First H1N1 pet death reported in United States
photo courtesy of Laura Stroud
An Oregon cat died from a presumed H1N1 infection on Nov. 7, approximately one week after a child in the household tested positive for the virus. The cat developed labored breathing, and died three days later from pneumonia complications. The cat tested positive on initial testing for the virus, and a second test from the National Veterinary Services Lab is pending. Three other cats in the household also developed respiratory symptoms, but tested negative for H1N1.
Two additional cats and four ferrets have now been confirmed infected with H1N1; all presumed infected by humans in the household. All have responded to aggressive symptomatic treatment. Interestingly, the cats who survived were 13 and 14 years old, respectively, reminding us that owners of elderly cats should seek veterinary advice immediately if respiratory symptoms develop. There is no evidence that pets can give the virus to humans.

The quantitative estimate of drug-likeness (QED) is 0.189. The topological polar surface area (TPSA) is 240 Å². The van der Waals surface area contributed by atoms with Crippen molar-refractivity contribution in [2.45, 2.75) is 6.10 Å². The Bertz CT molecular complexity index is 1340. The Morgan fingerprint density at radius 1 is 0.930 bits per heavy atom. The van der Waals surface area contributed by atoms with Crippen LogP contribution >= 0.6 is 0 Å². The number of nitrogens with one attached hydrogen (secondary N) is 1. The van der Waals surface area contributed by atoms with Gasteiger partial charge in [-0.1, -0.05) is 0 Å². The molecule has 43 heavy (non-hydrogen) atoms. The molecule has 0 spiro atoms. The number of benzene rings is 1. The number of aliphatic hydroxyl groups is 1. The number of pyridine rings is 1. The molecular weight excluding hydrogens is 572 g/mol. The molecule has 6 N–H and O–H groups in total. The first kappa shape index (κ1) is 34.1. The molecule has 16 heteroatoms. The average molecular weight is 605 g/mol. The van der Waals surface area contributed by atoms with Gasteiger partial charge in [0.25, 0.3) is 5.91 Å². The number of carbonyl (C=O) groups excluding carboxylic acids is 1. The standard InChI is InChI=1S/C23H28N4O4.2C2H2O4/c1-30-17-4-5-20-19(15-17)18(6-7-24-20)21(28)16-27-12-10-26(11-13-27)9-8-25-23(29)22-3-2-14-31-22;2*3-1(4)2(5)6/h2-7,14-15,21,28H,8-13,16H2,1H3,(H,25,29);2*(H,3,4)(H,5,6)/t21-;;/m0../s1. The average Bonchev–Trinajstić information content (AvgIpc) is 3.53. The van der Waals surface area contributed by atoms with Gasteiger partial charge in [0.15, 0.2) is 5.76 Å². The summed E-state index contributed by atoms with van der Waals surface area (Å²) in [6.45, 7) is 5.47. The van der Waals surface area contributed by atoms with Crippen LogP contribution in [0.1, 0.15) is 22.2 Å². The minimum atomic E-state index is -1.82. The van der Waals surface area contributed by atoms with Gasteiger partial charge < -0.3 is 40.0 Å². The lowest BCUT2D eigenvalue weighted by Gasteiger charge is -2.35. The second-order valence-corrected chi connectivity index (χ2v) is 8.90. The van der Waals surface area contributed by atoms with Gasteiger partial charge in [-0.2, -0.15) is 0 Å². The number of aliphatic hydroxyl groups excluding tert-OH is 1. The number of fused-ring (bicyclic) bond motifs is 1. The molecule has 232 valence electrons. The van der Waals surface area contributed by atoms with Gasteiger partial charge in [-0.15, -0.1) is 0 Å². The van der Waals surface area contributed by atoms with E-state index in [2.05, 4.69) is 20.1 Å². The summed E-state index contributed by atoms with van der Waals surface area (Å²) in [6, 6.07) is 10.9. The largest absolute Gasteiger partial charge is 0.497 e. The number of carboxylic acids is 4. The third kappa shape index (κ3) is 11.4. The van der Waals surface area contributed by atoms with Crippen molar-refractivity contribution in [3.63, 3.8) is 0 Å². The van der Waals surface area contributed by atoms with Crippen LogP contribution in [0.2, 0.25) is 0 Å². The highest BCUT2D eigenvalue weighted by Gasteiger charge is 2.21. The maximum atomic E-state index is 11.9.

To date, no dogs have tested positive for H1N1, although they do become infected with H3N8, or canine infuenza, which is not contagious to people. There is a vaccine available for H3N8, but no vaccine against H1N1 is available for pets. As always, if your pet is showing respiratory signs, like coughing, sneezing, runny eyes, lethargy, not eating, or difficult breathing, consult your veterinarian as soon as possible.
If someone in your household is sick, observe the same precautions with your pet as you would with other people. Wash your hands often, cover your coughs and sneezes, and minimize contact with your pet until 24 hours after your fever is gone. Remember, the likelihood that your pet will contract H1N1 from you remains very, very small.
Dr. Cathy Theisen is a relief veterinarian in Ann Arbor, with 23 years experience in small animal medicine and surgery. Comments to email@example.com.